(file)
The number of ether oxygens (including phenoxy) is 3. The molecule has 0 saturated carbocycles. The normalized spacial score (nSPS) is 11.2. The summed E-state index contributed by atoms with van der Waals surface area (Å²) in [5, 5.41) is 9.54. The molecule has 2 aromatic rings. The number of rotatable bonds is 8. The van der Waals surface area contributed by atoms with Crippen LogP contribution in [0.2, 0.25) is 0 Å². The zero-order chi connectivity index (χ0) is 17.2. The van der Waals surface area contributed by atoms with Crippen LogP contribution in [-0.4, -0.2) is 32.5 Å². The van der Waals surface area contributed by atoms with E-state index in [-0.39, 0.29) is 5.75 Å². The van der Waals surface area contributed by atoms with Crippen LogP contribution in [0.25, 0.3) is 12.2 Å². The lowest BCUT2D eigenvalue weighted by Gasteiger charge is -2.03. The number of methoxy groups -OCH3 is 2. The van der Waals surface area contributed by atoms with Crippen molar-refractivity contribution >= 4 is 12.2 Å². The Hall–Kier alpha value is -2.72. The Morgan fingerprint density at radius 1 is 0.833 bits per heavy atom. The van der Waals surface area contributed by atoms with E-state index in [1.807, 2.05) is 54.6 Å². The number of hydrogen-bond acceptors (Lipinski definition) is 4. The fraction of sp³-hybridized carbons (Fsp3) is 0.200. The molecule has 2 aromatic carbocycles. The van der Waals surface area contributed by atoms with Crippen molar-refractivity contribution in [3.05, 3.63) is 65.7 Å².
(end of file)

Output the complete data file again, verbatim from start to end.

The number of ether oxygens (including phenoxy) is 3. The molecule has 0 saturated carbocycles. The normalized spacial score (nSPS) is 11.2. The summed E-state index contributed by atoms with van der Waals surface area (Å²) in [5, 5.41) is 9.54. The molecule has 2 aromatic rings. The number of rotatable bonds is 8. The van der Waals surface area contributed by atoms with Crippen LogP contribution in [0.2, 0.25) is 0 Å². The zero-order chi connectivity index (χ0) is 17.2. The van der Waals surface area contributed by atoms with Crippen LogP contribution in [-0.4, -0.2) is 32.5 Å². The van der Waals surface area contributed by atoms with E-state index in [-0.39, 0.29) is 5.75 Å². The van der Waals surface area contributed by atoms with Crippen LogP contribution in [0.25, 0.3) is 12.2 Å². The lowest BCUT2D eigenvalue weighted by Gasteiger charge is -2.03. The number of methoxy groups -OCH3 is 2. The van der Waals surface area contributed by atoms with Crippen molar-refractivity contribution >= 4 is 12.2 Å². The Hall–Kier alpha value is -2.72. The Morgan fingerprint density at radius 1 is 0.833 bits per heavy atom. The van der Waals surface area contributed by atoms with E-state index in [1.807, 2.05) is 54.6 Å². The number of hydrogen-bond acceptors (Lipinski definition) is 4. The fraction of sp³-hybridized carbons (Fsp3) is 0.200. The molecule has 2 aromatic carbocycles. The van der Waals surface area contributed by atoms with Crippen molar-refractivity contribution in [3.05, 3.63) is 65.7 Å².